The Picasso Museum in Paris has a collection of thousands of Pablo Picasso’s works, many of which were donated by his heirs in the ‘70s (in lieu of inheritance tax) or were gifted by friends and family. Some 400 of the Spanish artist’s pieces are on display, a mixture of forms and styles from all stages of his career, with finished masterpieces rubbing shoulders with sketches and fragments. Also exhibited are a few works of art that Picasso owned by other famous artists, such as Cézanne. This unique ensemble affords visitors a fascinating look into Picasso’s creative process and his evolution as an artist, as well as a glimpse at his personal taste.
First opened in 1985, the museum is housed in the 17th-century Hôtel Salé; located in Marais, this is one of the city’s most extravagant historic mansions. Closed in 2009 for renovation, the museum finally reopened in October 2014 following years of delay, budget problems, and scandal. The good news is that it’s now twice the size it was and with improved visitor amenities. Entry to the Picasso Museum is a snip at just 11€; for a few more euros you can get a multimedia guide on one of a choice of themes. The museum is open Tue–Fri 11:30 a.m.–6:00 p.m. and Sat–Sun / holidays 9:30 a.m.–6:00 p.m.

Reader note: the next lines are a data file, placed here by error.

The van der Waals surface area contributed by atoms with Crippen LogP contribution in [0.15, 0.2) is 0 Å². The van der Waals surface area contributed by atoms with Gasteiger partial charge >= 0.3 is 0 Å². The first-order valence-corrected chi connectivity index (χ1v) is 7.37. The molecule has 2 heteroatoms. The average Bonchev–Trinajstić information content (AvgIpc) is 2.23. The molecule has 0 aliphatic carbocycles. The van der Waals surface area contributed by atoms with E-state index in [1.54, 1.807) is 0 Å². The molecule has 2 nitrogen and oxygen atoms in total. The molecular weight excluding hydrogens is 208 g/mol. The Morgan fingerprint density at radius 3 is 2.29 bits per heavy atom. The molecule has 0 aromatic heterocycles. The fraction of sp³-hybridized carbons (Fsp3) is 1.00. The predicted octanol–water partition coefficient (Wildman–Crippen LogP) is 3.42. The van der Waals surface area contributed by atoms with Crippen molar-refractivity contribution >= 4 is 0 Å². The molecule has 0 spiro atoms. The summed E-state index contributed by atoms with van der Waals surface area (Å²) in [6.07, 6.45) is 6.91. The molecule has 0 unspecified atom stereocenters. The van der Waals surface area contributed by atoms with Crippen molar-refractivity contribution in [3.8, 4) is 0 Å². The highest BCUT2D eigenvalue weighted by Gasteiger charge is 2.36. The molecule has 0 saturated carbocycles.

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Buying a timed entry in advance is a "must", otherwise the wait can be quite long. And leave enough time to wander the much larger facility. Not quite sure about the curators' intent sometimes but enjoyed the excellent contrast of the African art and the influence of other artists of his period. And eating at the Cafe Breizh close by was a great way to end the day.